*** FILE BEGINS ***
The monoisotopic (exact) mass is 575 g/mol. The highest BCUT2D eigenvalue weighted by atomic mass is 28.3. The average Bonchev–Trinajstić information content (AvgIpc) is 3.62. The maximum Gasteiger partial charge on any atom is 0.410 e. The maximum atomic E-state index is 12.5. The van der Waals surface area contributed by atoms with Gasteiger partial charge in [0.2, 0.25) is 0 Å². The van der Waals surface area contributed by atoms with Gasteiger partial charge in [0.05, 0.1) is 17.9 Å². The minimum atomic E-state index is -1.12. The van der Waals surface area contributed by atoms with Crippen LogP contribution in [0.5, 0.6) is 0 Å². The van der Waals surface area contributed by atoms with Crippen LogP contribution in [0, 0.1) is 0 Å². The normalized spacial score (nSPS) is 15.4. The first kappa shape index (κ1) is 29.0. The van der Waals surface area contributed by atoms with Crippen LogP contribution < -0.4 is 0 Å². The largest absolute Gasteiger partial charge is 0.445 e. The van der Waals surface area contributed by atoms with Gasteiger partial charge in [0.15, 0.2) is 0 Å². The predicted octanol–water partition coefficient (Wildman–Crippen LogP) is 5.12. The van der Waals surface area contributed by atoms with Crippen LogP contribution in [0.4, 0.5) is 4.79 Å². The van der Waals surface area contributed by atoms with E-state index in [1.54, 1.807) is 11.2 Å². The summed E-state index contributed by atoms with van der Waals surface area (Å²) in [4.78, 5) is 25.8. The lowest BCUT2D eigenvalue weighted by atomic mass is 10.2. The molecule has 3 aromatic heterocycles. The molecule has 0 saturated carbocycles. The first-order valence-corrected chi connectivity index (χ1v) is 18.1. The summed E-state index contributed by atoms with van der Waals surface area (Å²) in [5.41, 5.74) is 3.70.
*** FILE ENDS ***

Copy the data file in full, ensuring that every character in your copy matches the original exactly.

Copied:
The monoisotopic (exact) mass is 575 g/mol. The highest BCUT2D eigenvalue weighted by atomic mass is 28.3. The average Bonchev–Trinajstić information content (AvgIpc) is 3.62. The maximum Gasteiger partial charge on any atom is 0.410 e. The maximum atomic E-state index is 12.5. The van der Waals surface area contributed by atoms with Gasteiger partial charge in [0.2, 0.25) is 0 Å². The van der Waals surface area contributed by atoms with Gasteiger partial charge in [0.05, 0.1) is 17.9 Å². The minimum atomic E-state index is -1.12. The van der Waals surface area contributed by atoms with Crippen LogP contribution in [0.5, 0.6) is 0 Å². The van der Waals surface area contributed by atoms with Crippen LogP contribution in [0, 0.1) is 0 Å². The normalized spacial score (nSPS) is 15.4. The first kappa shape index (κ1) is 29.0. The van der Waals surface area contributed by atoms with Crippen LogP contribution < -0.4 is 0 Å². The largest absolute Gasteiger partial charge is 0.445 e. The van der Waals surface area contributed by atoms with Gasteiger partial charge in [0.15, 0.2) is 0 Å². The predicted octanol–water partition coefficient (Wildman–Crippen LogP) is 5.12. The van der Waals surface area contributed by atoms with Crippen LogP contribution in [0.4, 0.5) is 4.79 Å². The van der Waals surface area contributed by atoms with E-state index in [1.54, 1.807) is 11.2 Å². The summed E-state index contributed by atoms with van der Waals surface area (Å²) in [4.78, 5) is 25.8. The lowest BCUT2D eigenvalue weighted by atomic mass is 10.2. The molecule has 3 aromatic heterocycles. The molecule has 0 saturated carbocycles. The first-order valence-corrected chi connectivity index (χ1v) is 18.1. The summed E-state index contributed by atoms with van der Waals surface area (Å²) in [5.41, 5.74) is 3.70.